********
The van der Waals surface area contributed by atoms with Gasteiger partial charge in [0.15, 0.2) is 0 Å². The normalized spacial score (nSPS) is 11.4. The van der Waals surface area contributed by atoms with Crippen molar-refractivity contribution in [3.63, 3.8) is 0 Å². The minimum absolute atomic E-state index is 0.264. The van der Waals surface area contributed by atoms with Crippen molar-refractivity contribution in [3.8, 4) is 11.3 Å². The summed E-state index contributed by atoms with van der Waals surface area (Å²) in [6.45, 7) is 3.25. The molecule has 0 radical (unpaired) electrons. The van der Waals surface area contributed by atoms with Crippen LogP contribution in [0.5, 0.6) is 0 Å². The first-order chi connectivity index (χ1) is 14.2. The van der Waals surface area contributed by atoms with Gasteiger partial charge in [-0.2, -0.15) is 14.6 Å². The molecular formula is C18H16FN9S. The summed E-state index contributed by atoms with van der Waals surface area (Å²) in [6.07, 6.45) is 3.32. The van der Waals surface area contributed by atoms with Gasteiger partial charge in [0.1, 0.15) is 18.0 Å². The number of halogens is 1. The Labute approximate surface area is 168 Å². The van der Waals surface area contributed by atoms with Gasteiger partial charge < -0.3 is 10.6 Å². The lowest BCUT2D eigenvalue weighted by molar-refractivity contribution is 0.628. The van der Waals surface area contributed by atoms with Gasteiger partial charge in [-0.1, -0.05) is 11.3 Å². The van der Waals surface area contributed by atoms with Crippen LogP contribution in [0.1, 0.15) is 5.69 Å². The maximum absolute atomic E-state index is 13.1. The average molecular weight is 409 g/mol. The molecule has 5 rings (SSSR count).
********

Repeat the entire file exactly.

The van der Waals surface area contributed by atoms with Gasteiger partial charge in [0.15, 0.2) is 0 Å². The normalized spacial score (nSPS) is 11.4. The van der Waals surface area contributed by atoms with Crippen molar-refractivity contribution in [3.63, 3.8) is 0 Å². The minimum absolute atomic E-state index is 0.264. The van der Waals surface area contributed by atoms with Crippen molar-refractivity contribution in [3.8, 4) is 11.3 Å². The summed E-state index contributed by atoms with van der Waals surface area (Å²) in [6.45, 7) is 3.25. The molecule has 0 radical (unpaired) electrons. The van der Waals surface area contributed by atoms with Crippen LogP contribution in [0.5, 0.6) is 0 Å². The first-order chi connectivity index (χ1) is 14.2. The van der Waals surface area contributed by atoms with Gasteiger partial charge in [-0.2, -0.15) is 14.6 Å². The molecular formula is C18H16FN9S. The summed E-state index contributed by atoms with van der Waals surface area (Å²) in [6.07, 6.45) is 3.32. The van der Waals surface area contributed by atoms with Gasteiger partial charge in [0.1, 0.15) is 18.0 Å². The number of halogens is 1. The Labute approximate surface area is 168 Å². The van der Waals surface area contributed by atoms with Gasteiger partial charge < -0.3 is 10.6 Å². The lowest BCUT2D eigenvalue weighted by molar-refractivity contribution is 0.628. The van der Waals surface area contributed by atoms with Gasteiger partial charge in [-0.1, -0.05) is 11.3 Å². The van der Waals surface area contributed by atoms with Crippen LogP contribution in [0.1, 0.15) is 5.69 Å². The maximum absolute atomic E-state index is 13.1. The average molecular weight is 409 g/mol. The molecule has 5 rings (SSSR count).